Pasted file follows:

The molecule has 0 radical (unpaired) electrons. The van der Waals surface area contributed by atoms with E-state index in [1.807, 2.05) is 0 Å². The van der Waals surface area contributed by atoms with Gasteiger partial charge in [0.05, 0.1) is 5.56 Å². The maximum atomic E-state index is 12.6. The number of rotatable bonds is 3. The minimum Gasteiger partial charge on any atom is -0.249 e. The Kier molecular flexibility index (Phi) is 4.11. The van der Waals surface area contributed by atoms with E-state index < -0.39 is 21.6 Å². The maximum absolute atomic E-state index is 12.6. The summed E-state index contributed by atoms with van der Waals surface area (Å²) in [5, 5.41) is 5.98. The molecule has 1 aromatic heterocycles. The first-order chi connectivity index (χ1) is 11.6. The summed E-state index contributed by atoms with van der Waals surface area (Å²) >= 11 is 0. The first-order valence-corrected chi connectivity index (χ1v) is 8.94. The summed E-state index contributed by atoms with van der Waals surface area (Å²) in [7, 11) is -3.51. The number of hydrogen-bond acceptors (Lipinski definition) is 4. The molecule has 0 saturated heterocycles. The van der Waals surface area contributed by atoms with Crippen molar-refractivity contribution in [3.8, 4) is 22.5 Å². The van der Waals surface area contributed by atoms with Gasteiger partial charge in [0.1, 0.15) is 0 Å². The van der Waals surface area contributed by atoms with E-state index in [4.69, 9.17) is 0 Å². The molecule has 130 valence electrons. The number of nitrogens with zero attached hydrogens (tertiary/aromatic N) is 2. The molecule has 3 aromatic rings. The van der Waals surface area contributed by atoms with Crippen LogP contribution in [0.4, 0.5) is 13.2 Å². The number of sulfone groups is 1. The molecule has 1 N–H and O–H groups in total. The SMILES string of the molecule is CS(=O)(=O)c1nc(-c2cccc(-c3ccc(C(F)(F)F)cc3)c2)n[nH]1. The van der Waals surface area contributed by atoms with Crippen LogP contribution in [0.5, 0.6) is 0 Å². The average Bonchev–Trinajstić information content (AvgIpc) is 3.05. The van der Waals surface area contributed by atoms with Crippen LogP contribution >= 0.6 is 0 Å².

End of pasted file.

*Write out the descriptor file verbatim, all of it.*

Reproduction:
The molecule has 0 radical (unpaired) electrons. The van der Waals surface area contributed by atoms with E-state index in [1.807, 2.05) is 0 Å². The van der Waals surface area contributed by atoms with Gasteiger partial charge in [0.05, 0.1) is 5.56 Å². The maximum atomic E-state index is 12.6. The number of rotatable bonds is 3. The minimum Gasteiger partial charge on any atom is -0.249 e. The Kier molecular flexibility index (Phi) is 4.11. The van der Waals surface area contributed by atoms with E-state index < -0.39 is 21.6 Å². The maximum absolute atomic E-state index is 12.6. The summed E-state index contributed by atoms with van der Waals surface area (Å²) in [5, 5.41) is 5.98. The molecule has 1 aromatic heterocycles. The first-order chi connectivity index (χ1) is 11.6. The summed E-state index contributed by atoms with van der Waals surface area (Å²) >= 11 is 0. The first-order valence-corrected chi connectivity index (χ1v) is 8.94. The summed E-state index contributed by atoms with van der Waals surface area (Å²) in [7, 11) is -3.51. The number of hydrogen-bond acceptors (Lipinski definition) is 4. The molecule has 0 saturated heterocycles. The van der Waals surface area contributed by atoms with Crippen molar-refractivity contribution in [3.8, 4) is 22.5 Å². The van der Waals surface area contributed by atoms with Gasteiger partial charge in [0.1, 0.15) is 0 Å². The van der Waals surface area contributed by atoms with E-state index in [4.69, 9.17) is 0 Å². The molecule has 130 valence electrons. The number of nitrogens with zero attached hydrogens (tertiary/aromatic N) is 2. The molecule has 3 aromatic rings. The van der Waals surface area contributed by atoms with Crippen LogP contribution in [0.4, 0.5) is 13.2 Å². The number of sulfone groups is 1. The molecule has 1 N–H and O–H groups in total. The SMILES string of the molecule is CS(=O)(=O)c1nc(-c2cccc(-c3ccc(C(F)(F)F)cc3)c2)n[nH]1. The van der Waals surface area contributed by atoms with Crippen LogP contribution in [0.5, 0.6) is 0 Å². The average Bonchev–Trinajstić information content (AvgIpc) is 3.05. The van der Waals surface area contributed by atoms with Crippen LogP contribution >= 0.6 is 0 Å².